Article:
The next morning after another sumptuous breakfast at the Chateau de Gilly our first stop was at one of Burgundy’s most famous and celebrated grand cru wine estates before we went to Beaune, wine capital of the Côte D’Or. The afternoon was left open for some castle hunting. After the previous day’s extensive walking in marvelous Dijon we promised ourselves to take it a bit slower today. After all, we are on vacation.
Château du Clos de Vougeot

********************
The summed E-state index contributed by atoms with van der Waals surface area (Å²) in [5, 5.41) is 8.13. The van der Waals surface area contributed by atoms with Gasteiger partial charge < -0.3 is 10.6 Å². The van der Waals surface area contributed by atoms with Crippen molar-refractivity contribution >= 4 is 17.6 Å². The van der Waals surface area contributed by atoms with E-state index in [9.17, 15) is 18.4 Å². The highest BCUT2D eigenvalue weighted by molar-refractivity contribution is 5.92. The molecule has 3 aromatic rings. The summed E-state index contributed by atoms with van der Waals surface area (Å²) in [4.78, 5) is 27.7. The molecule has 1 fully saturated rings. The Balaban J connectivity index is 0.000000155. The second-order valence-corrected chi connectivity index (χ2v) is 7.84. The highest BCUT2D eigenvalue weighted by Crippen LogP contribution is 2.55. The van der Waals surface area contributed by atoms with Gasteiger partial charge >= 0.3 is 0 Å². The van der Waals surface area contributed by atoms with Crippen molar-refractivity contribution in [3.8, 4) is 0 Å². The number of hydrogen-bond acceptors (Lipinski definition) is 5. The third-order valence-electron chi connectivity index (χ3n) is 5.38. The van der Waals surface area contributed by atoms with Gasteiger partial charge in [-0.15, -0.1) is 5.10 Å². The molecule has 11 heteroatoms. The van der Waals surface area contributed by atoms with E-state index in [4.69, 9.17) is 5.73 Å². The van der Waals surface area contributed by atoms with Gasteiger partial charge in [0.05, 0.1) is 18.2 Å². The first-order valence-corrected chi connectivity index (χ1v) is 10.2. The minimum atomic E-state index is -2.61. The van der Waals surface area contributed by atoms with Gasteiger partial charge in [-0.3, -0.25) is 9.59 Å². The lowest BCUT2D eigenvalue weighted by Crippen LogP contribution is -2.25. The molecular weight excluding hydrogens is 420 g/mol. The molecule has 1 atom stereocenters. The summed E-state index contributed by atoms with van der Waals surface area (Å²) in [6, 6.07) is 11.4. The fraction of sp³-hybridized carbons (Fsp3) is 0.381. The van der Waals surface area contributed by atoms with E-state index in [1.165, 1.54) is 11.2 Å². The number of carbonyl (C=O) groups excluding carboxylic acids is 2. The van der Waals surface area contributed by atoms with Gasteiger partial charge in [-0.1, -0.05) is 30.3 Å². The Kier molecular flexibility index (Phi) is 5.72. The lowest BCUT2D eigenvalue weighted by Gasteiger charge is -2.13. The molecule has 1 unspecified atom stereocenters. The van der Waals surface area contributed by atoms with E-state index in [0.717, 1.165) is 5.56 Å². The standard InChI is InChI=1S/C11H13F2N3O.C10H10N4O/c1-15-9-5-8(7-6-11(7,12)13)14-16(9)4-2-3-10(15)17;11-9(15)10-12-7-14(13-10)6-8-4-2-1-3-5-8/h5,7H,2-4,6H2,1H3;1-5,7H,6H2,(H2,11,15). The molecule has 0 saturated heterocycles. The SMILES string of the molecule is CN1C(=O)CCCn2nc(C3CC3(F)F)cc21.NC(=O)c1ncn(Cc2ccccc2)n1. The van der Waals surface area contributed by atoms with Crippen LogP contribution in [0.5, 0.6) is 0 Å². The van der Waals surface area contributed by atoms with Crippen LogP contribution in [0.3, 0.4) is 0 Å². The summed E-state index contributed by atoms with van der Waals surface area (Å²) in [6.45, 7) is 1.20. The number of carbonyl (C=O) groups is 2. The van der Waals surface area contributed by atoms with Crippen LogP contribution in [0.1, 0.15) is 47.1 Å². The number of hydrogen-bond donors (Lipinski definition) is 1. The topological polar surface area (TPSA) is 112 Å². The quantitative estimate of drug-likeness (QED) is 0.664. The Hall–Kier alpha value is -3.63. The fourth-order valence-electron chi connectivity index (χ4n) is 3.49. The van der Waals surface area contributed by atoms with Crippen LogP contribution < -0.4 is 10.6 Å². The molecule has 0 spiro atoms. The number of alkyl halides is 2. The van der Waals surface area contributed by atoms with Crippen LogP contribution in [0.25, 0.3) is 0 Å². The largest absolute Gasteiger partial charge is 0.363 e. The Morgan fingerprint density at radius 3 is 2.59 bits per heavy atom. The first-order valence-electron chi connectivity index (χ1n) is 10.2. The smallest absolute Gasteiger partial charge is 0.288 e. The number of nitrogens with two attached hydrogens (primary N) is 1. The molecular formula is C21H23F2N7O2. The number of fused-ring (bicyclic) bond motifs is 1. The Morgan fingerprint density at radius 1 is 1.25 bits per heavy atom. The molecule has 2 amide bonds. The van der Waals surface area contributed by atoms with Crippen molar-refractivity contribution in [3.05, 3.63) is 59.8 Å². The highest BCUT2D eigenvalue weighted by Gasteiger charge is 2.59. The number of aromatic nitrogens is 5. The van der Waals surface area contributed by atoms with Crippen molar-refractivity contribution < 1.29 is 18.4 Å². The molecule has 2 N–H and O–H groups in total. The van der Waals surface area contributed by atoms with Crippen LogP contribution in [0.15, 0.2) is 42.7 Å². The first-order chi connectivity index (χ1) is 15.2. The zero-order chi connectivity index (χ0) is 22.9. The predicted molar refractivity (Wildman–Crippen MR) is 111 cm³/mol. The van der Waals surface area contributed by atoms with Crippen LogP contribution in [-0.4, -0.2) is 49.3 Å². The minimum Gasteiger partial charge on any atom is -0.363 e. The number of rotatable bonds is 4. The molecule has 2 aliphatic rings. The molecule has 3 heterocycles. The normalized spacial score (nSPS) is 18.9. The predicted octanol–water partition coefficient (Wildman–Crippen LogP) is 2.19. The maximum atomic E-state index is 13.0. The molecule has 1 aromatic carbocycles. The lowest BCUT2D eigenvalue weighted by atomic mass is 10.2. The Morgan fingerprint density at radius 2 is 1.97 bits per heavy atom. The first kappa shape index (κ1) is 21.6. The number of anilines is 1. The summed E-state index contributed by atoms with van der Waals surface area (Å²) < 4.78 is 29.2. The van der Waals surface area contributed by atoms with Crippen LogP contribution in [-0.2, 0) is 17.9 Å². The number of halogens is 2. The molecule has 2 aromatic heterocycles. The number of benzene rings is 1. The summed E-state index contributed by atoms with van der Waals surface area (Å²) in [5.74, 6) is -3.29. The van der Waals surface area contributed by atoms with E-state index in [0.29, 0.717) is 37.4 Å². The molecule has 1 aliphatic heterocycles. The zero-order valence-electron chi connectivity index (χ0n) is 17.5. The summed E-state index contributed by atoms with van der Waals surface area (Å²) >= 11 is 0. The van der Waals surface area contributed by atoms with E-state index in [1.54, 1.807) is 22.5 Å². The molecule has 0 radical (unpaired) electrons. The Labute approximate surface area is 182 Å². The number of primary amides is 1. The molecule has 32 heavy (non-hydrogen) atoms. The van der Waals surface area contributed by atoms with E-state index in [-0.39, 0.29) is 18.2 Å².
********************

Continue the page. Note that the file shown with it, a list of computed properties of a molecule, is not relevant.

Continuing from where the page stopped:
A stone’s throw away from our hotel was one of the most historic and celebrated Burgundian wine estates, the Château du Clos de Vougeot. In the year 1089 an abbot, Robert of Molesme, left his Cluniac monastery to start the Abbey of Citeaux, south of Dijon. At first, farming and planting of grapes were on only a few small patches of land donated to the Abbey. After 1108 when Stephen Harding became the 3rd Abbot of Citeaux, he acquired Clos Vougeot and several other pieces of undeveloped land. Over the next 250 years, through skillful diplomacy, the Abbey would continue to purchase more parcels of adjoining land until it eventually own a large stretch of land between Echézeaux and Musigny. From the earliest time they enclosed the land with stone walls, hence the word clos, meaning closed or enclosed in French. Here the austere-living monks perfected winemaking. Today the domaine, wine estate, is the largest enclosed vineyard in Burgundy and measure 50 hectares and is partitioned into many small lots, owned by 80 different owners. Some of Burgundy’s most famous labels own a lot or two of the chateau’s appellation.